Saturday, September 17, 2005


This article is first of a special series called "The A-Z of Marathi food". India is the land of diversity. Each of the 28 states in India has a unique cuisine but the Indian food served in restaurants represents only a tiny fraction of our culinary heritage. I come from the western Indian state of Maharashtra. Capital: Bombay (Mumbai.) Population: 96 million (only 11 countries in the world have a population higher than Maharashtra.) Language: Marathi. Traditional Marathi food is earthy and humble, diverse and very tasty. It also remains relatively unknown to those outside the state. It's time to change that. I invite you to join me on an alphabetical culinary tour of my home state. We will go through the letters A to Z and make a dish with each letter to showcase the cuisine that I grew up on.

 B is for Bhendi Fry and Bharli Vangi 

B stands for lots and lots of good Marathi eats: thank you all for giving me awesome suggestions! The highest number of votes went to Bhakri. This is a flatbread made with different flours like bajra (millet) and jowar (sorghum) and patted into shape rather than rolled out. Nutritious and filling, bhakri is the staff of life, especially in rural Maharashtra. I would have loved to try making Bhakri, but shied away from it because I have only an electric range and a stainless steel skillet and doubt if someone without experience can make successful bhakri without the proper pan ("tava"). Maybe someone out there has some bhakri-making tips for me. 

Two popular street foods also are "B" words: Batata Vada is a favorite snack and I have already written about it. Bhelpuri is a mixture of fried tit-bits and sweet and spicy chutneys and I am sure to write about this soon. 

Another favorite "B" is Besan ladoo, a sweet treat made with chickpea flour, sugar and ghee, which I will make for the festival of lights, "Diwali", coming up in a month or so. 

Finally, some of my favorite vegetables are "B" words: Batata (potato), Bhendi (okra) and Bhopla (pumpkin) to name just three. 

So what did I finally decide to make? Both dishes on my "B" menu are traditional vegetable preparations. Every family has their favorite recipes, and these are the versions as I remember them. 


 My first offering is "Bhendi Fry" or okra fry, a family favorite. This is my grandma's recipe, something that my cousins and I really looked forward to during our annual summer visits to grandma's place in Bombay. Aji (grandma in marathi) served this with boiled white rice and plain yellow dal called "Varan". If you are one of those who are grossed out by the sticky slime of okra, this recipe is for you. The final product is crispy and tasty with no sliminess whatsoever. Just make sure the okra is completely dry before you chop it.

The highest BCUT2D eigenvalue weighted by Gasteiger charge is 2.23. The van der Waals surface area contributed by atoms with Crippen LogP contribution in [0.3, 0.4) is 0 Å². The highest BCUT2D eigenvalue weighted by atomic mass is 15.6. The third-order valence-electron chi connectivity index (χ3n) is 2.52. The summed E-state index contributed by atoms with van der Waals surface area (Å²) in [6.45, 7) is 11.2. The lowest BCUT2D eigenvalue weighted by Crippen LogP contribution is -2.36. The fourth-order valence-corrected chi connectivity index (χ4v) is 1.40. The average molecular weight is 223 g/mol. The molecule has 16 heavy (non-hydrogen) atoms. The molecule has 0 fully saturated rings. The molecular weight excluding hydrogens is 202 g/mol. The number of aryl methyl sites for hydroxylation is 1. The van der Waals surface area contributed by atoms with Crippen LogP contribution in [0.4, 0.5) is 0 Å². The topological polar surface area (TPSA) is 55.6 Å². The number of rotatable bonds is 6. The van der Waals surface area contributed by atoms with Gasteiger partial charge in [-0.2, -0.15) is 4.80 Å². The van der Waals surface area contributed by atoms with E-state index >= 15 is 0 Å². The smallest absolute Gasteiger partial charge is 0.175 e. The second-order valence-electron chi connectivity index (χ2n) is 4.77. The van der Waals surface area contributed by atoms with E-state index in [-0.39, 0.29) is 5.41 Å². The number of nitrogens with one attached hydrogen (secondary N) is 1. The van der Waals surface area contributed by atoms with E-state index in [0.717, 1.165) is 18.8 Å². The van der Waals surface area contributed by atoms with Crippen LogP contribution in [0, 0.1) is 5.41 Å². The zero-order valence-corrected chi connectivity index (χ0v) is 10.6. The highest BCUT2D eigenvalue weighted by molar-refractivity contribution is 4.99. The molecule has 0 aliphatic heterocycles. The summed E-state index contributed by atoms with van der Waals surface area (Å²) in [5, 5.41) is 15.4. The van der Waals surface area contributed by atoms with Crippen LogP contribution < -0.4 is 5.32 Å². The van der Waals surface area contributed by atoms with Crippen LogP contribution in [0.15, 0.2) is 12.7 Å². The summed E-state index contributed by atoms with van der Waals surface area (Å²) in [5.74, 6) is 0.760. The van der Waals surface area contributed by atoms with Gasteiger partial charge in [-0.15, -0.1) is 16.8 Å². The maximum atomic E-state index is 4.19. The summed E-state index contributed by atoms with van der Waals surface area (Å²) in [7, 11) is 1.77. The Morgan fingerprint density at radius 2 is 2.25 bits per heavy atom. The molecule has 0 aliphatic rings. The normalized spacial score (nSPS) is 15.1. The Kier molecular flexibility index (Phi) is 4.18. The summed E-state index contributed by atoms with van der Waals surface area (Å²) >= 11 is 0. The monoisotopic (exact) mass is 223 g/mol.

Bhendi Fry 
makes 2 servings 

2 cups chopped okra (wash, dry completely with a kitchen towel and chop fine) 
3 tbsp besan (chickpea flour) 
1/2 tsp red chilli powder 
1/4 tsp turmeric 
salt to taste 
1/4 tsp coriander powder 
1/4 tsp cumin powder 
Oil for frying

 In a bowl, toss together all the ingredients except for the oil. The okra gets a nice coating with the besan and spices. Heat 1/4 inch oil in a skillet and shallow fry the okra, draining it onto paper towels. Serve immediately as a side-dish with plain dal and rice. 

Note: "Varan" is made by cooking and mashing toor dal (yellow split peas), adding some salt and curry leaves, then simmering for a minute. The simplicity is deceptive...this dal tastes wonderful. 

 Next is a very traditional Marathi dish: Bharli Vangi or "Stuffed Eggplant". Almost every cuisine has traditional recipes for stuffed vegetables, and eggplant especially lends itself well to being stuffed in a variety of ways. This Marathi recipe is delicious and easier to make than it sounds. It illustrates the wide use of peanuts and coconuts in Marathi cuisine. If you don't get baby eggplants, I don't see why this recipe could not be adapted to bigger eggplants, slit multiple times and stuffed. 


  Bharli Vaangi 

3-4 servings 

6-8 baby eggplants, slit open  

For stuffing: 
2 tbsp dry grated unsweetened coconut 
1/4 cup peanuts 
2 tsp sesame seeds 
3-4 dry red chillies 
1 tsp cumin seeds 
1 tsp coriander seeds 

Place all these in a skillet, roast on low heat and grind together to a fine powder. 

To this powder, add... 
2 tsp tamarind paste 
1 tsp brown sugar 
1/2 tsp turmeric 
2 tbsp finely minced onion 
Salt to taste 

Mix together the stuffing, using some water if necessary to make a thick paste. Stuff inside the baby eggplants as shown in the picture.